Remember Captain Chesley “Sully” Sullenberger? He’s the US Airways pilot who landed a fully loaded jet in the Hudson River in January 2009 with only minor injuries to the 155 people on board. His skill and heroism brought him well-deserved fame, but the quick actions of smartphone-enabled witnesses brought his actions to light nearly in real time, as they posted photos to Twitter almost before the plane stopped moving. This event didn’t just catapult Capt. Sullenberger into the public eye. It also changed the perception of Twitter from a forum for narcissistic ramblings to a mainstream social media tool.Now the airlines have given us another social media star, Steven Slater. Mr. Slater is the JetBlue flight attendant who got into an altercation with a passenger as his flight approached the gate at JFK, then grabbed his bags, grabbed a beer and fled down the plane’s emergency chute. In addition to extensive coverage by local media in New York, Mr. Slater’s own Facebook page has more than 25,000 friends and growing at the rate of several thousand friends per hour. Other Facebook users have started their own pages about the incident, including one called “Free Steven Slater”. On Twitter, the event is reported to be the number one trending topic in New York and several other cities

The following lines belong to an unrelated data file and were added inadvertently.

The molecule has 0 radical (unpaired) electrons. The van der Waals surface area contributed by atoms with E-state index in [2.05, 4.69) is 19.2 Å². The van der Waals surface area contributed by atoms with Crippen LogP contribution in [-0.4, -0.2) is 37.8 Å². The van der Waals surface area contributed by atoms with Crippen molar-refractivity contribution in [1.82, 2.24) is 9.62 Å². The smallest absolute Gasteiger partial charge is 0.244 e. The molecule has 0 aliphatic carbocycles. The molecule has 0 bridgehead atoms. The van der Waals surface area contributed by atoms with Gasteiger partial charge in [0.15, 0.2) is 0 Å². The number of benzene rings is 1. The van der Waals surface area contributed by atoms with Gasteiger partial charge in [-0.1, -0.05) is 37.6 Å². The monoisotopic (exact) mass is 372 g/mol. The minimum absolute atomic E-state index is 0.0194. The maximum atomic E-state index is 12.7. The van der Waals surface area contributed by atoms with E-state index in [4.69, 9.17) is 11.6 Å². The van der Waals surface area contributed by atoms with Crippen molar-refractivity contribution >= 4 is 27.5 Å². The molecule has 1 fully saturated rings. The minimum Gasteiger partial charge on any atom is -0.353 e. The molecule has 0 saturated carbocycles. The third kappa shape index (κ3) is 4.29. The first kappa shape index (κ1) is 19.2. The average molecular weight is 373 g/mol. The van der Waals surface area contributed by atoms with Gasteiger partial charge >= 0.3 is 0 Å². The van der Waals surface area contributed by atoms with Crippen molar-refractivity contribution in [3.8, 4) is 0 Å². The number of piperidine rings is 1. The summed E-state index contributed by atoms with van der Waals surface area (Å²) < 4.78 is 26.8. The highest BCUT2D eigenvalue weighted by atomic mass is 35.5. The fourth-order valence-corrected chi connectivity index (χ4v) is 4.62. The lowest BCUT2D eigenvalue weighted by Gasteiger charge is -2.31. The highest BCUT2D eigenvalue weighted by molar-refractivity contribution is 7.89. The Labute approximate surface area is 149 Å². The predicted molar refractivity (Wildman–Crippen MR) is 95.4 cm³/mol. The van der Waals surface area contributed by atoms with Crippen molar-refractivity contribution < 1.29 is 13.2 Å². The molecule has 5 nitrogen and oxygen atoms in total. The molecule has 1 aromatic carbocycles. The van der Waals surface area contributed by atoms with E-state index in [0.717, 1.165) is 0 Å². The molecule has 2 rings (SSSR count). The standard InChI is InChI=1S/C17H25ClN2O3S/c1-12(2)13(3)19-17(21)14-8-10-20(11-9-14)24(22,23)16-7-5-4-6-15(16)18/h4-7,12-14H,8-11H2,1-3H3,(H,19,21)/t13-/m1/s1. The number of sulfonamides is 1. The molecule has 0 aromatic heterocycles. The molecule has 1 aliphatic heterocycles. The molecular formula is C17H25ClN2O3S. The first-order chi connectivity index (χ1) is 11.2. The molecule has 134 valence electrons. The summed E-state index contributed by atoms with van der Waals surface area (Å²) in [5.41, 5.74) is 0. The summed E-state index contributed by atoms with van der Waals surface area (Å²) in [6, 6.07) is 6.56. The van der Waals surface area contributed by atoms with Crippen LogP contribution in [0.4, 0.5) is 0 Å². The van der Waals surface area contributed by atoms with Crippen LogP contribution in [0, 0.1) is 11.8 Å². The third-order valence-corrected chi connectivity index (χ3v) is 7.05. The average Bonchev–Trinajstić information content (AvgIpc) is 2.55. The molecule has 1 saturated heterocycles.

Will Mr. Slater’s instant celebrity, which is owed in no small part to social media, make him, as some suggest, “an online folk hero”? That depends, I think, on whether Mr. Slater’s actions tap into something authentic about how we feel about employers, airlines or both. The urge to tell your boss to “take this job and shove it” is timeless, but people rarely act on the sentiment. (Although this resignation by storyboard is pretty classic). The combination of tighter security, increased baggage fees and, perhaps, fuller planes has led to either customer service failures on the part of the airlines or more abuse from passengers, depending on who is asked.
Perhaps, then, it is timely to remind businesses of every size how valuable social media can be as a customer service channel. With all the buzz that this event has created, there is no good reason for JetBlue, no stranger to social media, to have stayed largely quiet about it. Whether to reassure passengers about their safety (and the airline’s hiring standards) or even to laugh it off, JetBlue should be much more engaged with its customers.
The Zavee takeaway:
- Of course he shouldn’t have done it, but the getaway slide is pretty impressive.
- JetBlue is doing no favors to itself or its customers by yielding the social media (and conventional media) environment so completely to Mr. Slater.
- There is a difference between being a folk hero and a real one, even online, and most people know which is which.
Update (8/11/10): TechCrunch confirms that the “resignation by dry erase board” is a hoax.